CaffeineadenosineCaffeine•Binds to adenosine receptors and blocks them•Binds to phosphodiesterase and prevents it from converting cAMP to ATPhttp://www.bmrb.wisc.edu/metabolomics/standards/caffeine/lit/9684.png
Cyclic AMPPhosphodiesterase breaksPhosphate ester bonds in cAMPATPAMP
Athero- and arteriosclerosis• Arteriosclerosis Hardening of the arterial walls regardless of the cause• Atherosclerosis Development of lipid deposits in and around T. intima Kills one-half of all Americans• 2/3- coronary artery thrombosis• 1/3- thrombosis in other arteries
Stress and heart attacks• Med War. 1993 Jan-Mar;9(1):40-4.Related Articles, LinksAcute cardiac effects of 'SCUD' missile attacks on a civilian population.Hart J, Weingarten MA, Druckman A, Feldman Z, Shay A.Hasharon Hospital, Golda Medical Center, Petah-Tiqva, Israel.The 'SCUD' raids on Israel during the Gulf War afforded a rare opportunity to examine the effect of massacute fear on the cardiac health of the general population. Press reports suggested an alarming rise incardiac deaths during the first missile raids. In order to ascertain this statement, we examined theEmergency Room records of a community hospital in the affected area and all the death certificates inthe local region. The periods studied were from 1 January to 28 February 1991, and the equivalentweeks in 1990. The Emergency Room records showed that there was an increased rate of cardiaccomplaints throughout the war, most marked during the first week. However, this was not accompaniedby an increased cardiac mortality, either in the hospital or in the region as a whole, except during the firstweek. A similar increase in cardiac mortality occurred during the same week the previous year. Theincreased incidence of acute cardiac events during the first week of the war was probably a coincidence,and not a direct consequence of mass fear. Panic, occasioned by press reports, may have led to a lowerthreshold of referral which persisted throughout the war.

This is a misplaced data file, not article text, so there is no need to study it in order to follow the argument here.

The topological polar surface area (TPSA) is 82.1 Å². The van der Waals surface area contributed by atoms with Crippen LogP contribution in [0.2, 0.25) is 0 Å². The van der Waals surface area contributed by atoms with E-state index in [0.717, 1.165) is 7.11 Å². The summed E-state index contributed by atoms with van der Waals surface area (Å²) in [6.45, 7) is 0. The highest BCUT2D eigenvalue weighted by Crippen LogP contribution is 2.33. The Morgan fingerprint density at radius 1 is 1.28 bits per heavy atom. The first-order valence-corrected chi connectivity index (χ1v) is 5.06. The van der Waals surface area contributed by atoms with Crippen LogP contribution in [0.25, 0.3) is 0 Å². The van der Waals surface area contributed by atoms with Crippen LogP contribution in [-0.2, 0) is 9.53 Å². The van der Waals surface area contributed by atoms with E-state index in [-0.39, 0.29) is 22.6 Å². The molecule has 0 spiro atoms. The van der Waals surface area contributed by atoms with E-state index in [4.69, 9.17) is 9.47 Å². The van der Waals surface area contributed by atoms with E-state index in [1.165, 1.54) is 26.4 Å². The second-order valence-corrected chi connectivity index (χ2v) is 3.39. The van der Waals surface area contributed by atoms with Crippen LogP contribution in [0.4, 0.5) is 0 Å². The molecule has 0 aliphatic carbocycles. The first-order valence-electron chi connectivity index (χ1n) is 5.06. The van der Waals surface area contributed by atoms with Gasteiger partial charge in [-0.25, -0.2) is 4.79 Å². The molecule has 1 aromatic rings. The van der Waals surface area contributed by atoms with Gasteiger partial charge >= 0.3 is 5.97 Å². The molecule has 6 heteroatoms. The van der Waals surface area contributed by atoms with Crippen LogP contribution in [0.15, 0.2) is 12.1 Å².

Heart• Endocardium Analagous to tunica intima and continuous with it Subendocardium• Blood vessels, Purkinje fibers• Myocardium Similar to tunica medium Impulse conducting cells, ie. Purkinje cells Contracting cells• Epicardium Visceral pericardium